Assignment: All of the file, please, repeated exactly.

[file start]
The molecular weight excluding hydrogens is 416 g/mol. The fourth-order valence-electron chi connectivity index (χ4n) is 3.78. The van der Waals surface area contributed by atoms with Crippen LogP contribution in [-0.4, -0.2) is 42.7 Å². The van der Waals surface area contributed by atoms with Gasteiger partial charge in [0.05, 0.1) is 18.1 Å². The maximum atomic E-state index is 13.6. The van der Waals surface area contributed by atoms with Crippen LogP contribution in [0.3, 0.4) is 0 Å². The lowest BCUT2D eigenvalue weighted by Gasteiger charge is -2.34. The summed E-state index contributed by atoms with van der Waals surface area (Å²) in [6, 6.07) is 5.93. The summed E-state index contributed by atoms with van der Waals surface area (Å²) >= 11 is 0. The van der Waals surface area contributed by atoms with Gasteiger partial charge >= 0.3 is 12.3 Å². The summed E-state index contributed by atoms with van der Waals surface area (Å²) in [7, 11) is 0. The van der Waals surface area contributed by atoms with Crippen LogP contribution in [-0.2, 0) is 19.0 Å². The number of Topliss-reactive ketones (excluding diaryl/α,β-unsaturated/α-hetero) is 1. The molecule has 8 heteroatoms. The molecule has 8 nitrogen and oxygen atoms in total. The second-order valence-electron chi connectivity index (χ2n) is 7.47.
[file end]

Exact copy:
The molecular weight excluding hydrogens is 416 g/mol. The fourth-order valence-electron chi connectivity index (χ4n) is 3.78. The van der Waals surface area contributed by atoms with Crippen LogP contribution in [-0.4, -0.2) is 42.7 Å². The van der Waals surface area contributed by atoms with Gasteiger partial charge in [0.05, 0.1) is 18.1 Å². The maximum atomic E-state index is 13.6. The van der Waals surface area contributed by atoms with Crippen LogP contribution in [0.3, 0.4) is 0 Å². The lowest BCUT2D eigenvalue weighted by Gasteiger charge is -2.34. The summed E-state index contributed by atoms with van der Waals surface area (Å²) in [6, 6.07) is 5.93. The summed E-state index contributed by atoms with van der Waals surface area (Å²) >= 11 is 0. The van der Waals surface area contributed by atoms with Gasteiger partial charge >= 0.3 is 12.3 Å². The summed E-state index contributed by atoms with van der Waals surface area (Å²) in [7, 11) is 0. The van der Waals surface area contributed by atoms with Crippen LogP contribution in [-0.2, 0) is 19.0 Å². The number of Topliss-reactive ketones (excluding diaryl/α,β-unsaturated/α-hetero) is 1. The molecule has 8 heteroatoms. The molecule has 8 nitrogen and oxygen atoms in total. The second-order valence-electron chi connectivity index (χ2n) is 7.47.